Bridget Bendish, the granddaughter of Oliver Cromwell of England, and the daughter of Gen. Ireton, born about 1650, died in 1727. In her early years she lived at Cromwell's court, and was present at the audiences he gave to foreign ambassadors. She bore a wonderful resemblance to the protector, physically and morally; her energy was immense; she would work for days together without sleeping; had uncommon conversational powers; was liable to periodic attacks of religious ecstasy; and managed her salt works at Southtown, in Norfolk, with great exactness. She could never bear to hear her grandfather evil spoken of, and one day when travelling in the stage coach a tory squire so committed himself, not knowing in whose presence he was; she jumped out at the next stage, snatched a sword from another fellow passenger, and challenged the royalist gentleman to a duel. She would sometimes drive her carriage into Yarmouth, and spend an evening at the assembly rooms in that city, where her princely manners, venerable aspect, and imposing energy of voice and manner recalled the protector.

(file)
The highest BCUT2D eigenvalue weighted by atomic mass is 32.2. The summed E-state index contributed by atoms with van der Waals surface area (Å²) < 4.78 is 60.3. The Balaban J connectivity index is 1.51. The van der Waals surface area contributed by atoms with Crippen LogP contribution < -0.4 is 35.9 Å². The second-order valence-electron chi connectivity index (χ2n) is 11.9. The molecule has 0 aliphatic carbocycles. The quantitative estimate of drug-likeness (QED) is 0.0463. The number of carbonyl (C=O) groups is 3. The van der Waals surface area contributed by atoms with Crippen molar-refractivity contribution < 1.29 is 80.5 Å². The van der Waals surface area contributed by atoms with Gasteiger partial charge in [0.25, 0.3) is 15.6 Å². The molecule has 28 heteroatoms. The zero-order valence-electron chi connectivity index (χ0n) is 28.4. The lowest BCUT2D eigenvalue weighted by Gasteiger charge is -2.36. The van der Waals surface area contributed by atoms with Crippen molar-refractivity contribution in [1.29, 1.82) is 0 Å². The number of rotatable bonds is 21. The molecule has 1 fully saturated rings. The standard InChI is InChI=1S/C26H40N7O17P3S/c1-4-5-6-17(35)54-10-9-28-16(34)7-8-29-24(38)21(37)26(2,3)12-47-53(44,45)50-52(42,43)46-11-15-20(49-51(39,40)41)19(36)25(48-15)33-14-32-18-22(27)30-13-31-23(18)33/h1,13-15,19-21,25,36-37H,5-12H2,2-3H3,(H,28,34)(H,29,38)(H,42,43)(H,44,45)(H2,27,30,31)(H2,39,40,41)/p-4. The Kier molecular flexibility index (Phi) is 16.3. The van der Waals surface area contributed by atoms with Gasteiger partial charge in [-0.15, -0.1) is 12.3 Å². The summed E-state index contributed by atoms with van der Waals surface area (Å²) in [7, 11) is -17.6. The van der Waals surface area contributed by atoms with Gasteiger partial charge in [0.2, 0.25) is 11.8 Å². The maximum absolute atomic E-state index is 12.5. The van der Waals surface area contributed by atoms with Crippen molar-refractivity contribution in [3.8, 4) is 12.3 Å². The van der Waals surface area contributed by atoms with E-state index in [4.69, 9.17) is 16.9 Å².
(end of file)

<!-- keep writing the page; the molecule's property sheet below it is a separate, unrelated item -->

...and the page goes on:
A memoir of her by a local physician has been preserved, and translated into French by Guizot.